Colic It relieves Teething Troubles, cures Constipation
and Flatulency. It assimilates the Food, regulates the
Stomach and Bowels, giving healthy and natural sleep?
The Children's Panacea-The Mother's Friend.
GENUINE CASTORIA ALWAYS
Bears the Signature of
He Kind You fee Always Bought
In Use For Ov?r 30 Years.
THE CENTAUR COMPANY, TT MURRAYSTftCCT. NCW YORK CITY.
Southeastern Lime & Cement
CHARLESTON, S. C.
Building Material of all kinds. High Grade Roofing "R?BEROID." T%1OT
Feb 2 o
WHISKEY I MORPHINE j CIGARETTE I ALL DRUC AND TOBACCO
HABIT. I HABIT. i HABIT. I HABITS.
Cured by Keeley Institute of S. C.
1329 Lady St., (or P.O. Box 75) Columbia, S. C. Confidential correspondence solicited
Effective Apr. 17, 1904.
Read down Read up
No 142 No 140 No 141 No 143
2 15 pm 7 00 am Lv Sumter Ar 9 15 am 5 45 pm
ll 40 am Ar Charleston Lv 3 20 am 7 10 am
11 40 am Ar Columbia Lv 7 20 am 310 pm
12 30 pm Ar Augusta Lv 6 55 am
6 10 am 10 55 pm Ar Atlanta 1055 Lv 10 55 ll 45 pm.
11 45 am 5 30 am Ar Birmingham Lv 5 20 4 10 pi?
8 30 pm ll 10 am Ar New Orleans Lv 9 20 am
12 35 am 3 30 pm Ar Spartanburg Lv 3 30 10 35 am
1 30 am 4 55 pm Ar , Greenville Lv 4 55 9 40 air
7 15 pm Ar Asheville Lv _ 7 05 an*
8 15 pm Ar Louisville Lv 7 40 am
7 30 pm Ar Cincinnati Lv 8 30 au.
6 00 pm Ar Camden Lv 2 00 pm
8 35 pm Ar Rock Hill Lv 9 25 air
9 40 am Ar Charlotte L\ 8 10 &x
9 45 am Ar Washington Lv 9 50 pm
4 15 pm Ar New York Lv 3 25 pm
Trains 142 and 143 make close connection at Samter Junction with 117 going Neun
via Camden and Rock Hill, and No. 118 foi Charleston and Atlanta via Augusta or Co?
Train? 140 and 141 make close connection at Ringville for Charleston and Coram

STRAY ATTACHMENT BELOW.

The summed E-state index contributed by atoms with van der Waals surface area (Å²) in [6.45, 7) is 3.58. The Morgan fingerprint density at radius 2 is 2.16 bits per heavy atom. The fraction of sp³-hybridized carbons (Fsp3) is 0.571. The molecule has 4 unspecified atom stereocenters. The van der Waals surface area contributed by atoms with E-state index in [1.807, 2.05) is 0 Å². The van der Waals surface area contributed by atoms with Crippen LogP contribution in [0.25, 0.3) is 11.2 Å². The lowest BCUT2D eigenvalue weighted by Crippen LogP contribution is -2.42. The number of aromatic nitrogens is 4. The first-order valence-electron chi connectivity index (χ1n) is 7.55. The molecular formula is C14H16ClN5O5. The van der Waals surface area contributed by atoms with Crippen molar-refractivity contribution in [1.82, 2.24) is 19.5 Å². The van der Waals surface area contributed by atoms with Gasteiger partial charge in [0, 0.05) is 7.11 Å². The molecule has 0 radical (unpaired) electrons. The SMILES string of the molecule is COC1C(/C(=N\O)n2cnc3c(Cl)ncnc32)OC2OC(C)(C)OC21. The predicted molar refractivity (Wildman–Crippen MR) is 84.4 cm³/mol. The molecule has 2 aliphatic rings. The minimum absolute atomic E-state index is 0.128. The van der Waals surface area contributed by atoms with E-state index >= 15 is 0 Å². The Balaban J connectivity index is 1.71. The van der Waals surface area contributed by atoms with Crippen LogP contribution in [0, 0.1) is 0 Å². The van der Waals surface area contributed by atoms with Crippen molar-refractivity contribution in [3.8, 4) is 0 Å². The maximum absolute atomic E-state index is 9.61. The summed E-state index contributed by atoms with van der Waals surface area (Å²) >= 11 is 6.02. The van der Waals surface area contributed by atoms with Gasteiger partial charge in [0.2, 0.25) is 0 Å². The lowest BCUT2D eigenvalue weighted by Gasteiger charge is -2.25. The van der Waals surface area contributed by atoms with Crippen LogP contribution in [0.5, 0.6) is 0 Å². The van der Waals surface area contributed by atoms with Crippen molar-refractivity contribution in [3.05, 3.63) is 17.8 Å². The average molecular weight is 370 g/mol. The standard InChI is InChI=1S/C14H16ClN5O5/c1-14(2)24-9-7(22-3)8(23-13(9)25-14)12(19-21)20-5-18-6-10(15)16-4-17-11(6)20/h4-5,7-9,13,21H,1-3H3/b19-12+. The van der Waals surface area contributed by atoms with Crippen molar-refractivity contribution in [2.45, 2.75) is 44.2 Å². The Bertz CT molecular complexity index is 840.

bia, and at Colambiawitn solid Pullman trains composed of elegant Dining Cars, Pttfl
man?Compartment, Club Library, Observation and Drawing-room Sleeping Cars to
and from Northern and "Western peints.
For full information or reservations apply to any agent or address
S. H. Hardwick, C. H. Ackart,
General Passenger Agent, J. K. Clack, General Manager,
Washington, D. C. Agert, Washington, D. -0.
W. H. Tayloe, Sumter, S. C. R. W. Hunt,
Assistant Gen. Pass. Agent, Division Passenger Agent
Atlanta, Ga. Charleston^. C.
?Ulantie Const Line.
Effective June 5, 1904.
Passenger Trains arriving and leaving Sumter.
Train 35 Florence to Augusta Arrives 5 15 am
44 64 Columbia to Wilmington " 8 10 am
" *57 Gibson to Sumter 14 9 20 am
M 52 Charleston to Columbia and Greenville Leaves 9 21 am
44 46 Orangeburg to Charleston (Tuesd'y, Thursd'y, Saturd'y) 44 9 25 aiS
44 53 Greenville and Columbia to Charleston 44 6 20 pm
44 32 \ugusta to Florence " 6 30 pm
*56 Sumter to Gibson 44 6 50 pm
44 47 Charleston to Orangeburg (Tuesd'y, Thursd'y, Saturd'y) " 8 15 pia
44 55 Wilmington to Columbia u 9 25 pm
Freight Trains carrying Passengers.
Train *19 Sumter to Robbins, Leaves 3 40 am
44 *24 Sumter to Hartsville " 10 00 am
44 *19 Florence to Robbins Leaves 1 00 pr
44 *?0 Bobbins to Florence Leaves 4 33 pu
44 *25 Hartsville to Sumter Arrives 7 40 pm
44 *20 Robbins to Sumter a 8 00 pip
Train *70 Camden to Sumter Arrives 9 00 au
. 44 *71 Sumter to Camden Leaves 9 36 am
41 *68 Camden to Sumter 44 5 45 pm
44 *72 Wilson Mill to Sumter "Arrives 12 30 pm
44 *73 Sumter to WilsonMill Leaves 3 00 pm
44 76 Wilson Mill to Sumter, Monday, Wednesday, Friday, Arrives 9 00 am
44 77 Sumter to Wilson Mill, Tuesday, Thursday, Saturday," Leaves 4 50 pm
44 *6i) Sumter to Camden ,44 6 25 pm
Trains marked * daily except Sunday ; all other trains daily.
For farther information, apply to
J. T. CHINA, Ticket Agent A. C. L.